Late August brings gold finches.  They nest and bring down from the thistles to line it.  Their song fills the air.  Delicate sounds.  Highly pitched.  A joyful sweetness.  Usually there is a great hawk migration in this valley around the last days of August, beginning of September.  They haven't arrived as yet.  One day my son and I counted forty flying over us as we stood looking out of the barn window.  Even more were out of sight flying above the barn.  It was beautiful. 

            Wild cherries are in great abundance on one tree this year, however most are unreachable.  I've managed to gather a quart or two and watch the jays with envy as they pick berries from branches high above my head.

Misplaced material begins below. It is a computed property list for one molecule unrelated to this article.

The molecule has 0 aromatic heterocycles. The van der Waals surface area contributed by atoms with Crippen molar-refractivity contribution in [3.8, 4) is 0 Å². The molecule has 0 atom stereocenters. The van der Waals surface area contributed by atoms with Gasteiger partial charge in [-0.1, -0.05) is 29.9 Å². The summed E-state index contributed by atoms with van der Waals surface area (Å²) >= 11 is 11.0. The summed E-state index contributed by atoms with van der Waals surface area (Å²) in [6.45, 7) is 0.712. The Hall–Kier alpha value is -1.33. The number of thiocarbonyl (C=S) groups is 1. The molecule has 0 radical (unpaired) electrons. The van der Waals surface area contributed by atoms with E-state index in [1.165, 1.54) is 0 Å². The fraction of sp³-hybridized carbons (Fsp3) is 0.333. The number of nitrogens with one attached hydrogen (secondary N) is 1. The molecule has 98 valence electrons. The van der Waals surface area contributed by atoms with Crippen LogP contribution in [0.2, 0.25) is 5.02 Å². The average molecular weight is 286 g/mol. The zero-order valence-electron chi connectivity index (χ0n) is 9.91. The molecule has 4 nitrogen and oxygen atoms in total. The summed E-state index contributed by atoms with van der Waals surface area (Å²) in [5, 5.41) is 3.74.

The surveyors have reported that the blackberries are thick this year.  I hope they will be still there on Sunday, the first day I'll have free this week.  You see, quite unexpectedly, shearing is going to happen on Saturday.  While the work load to prepare for a crew and to organize the sheep is overwhelming, it is one of the two or three most exciting moments on the farm.  Scout Miller appears to be bagging.  A Friesian cross named Amanda is bagging as well.  Two other sheep who run from me when I sit close enough to identify them are bagging as well. Therefore, there shall be at least four more lambs born here late summer.  An all time first.  Because we are shearing, it will be possible to tell if any more of them are due as well and even judge, within reason, if anyone else is also imminent.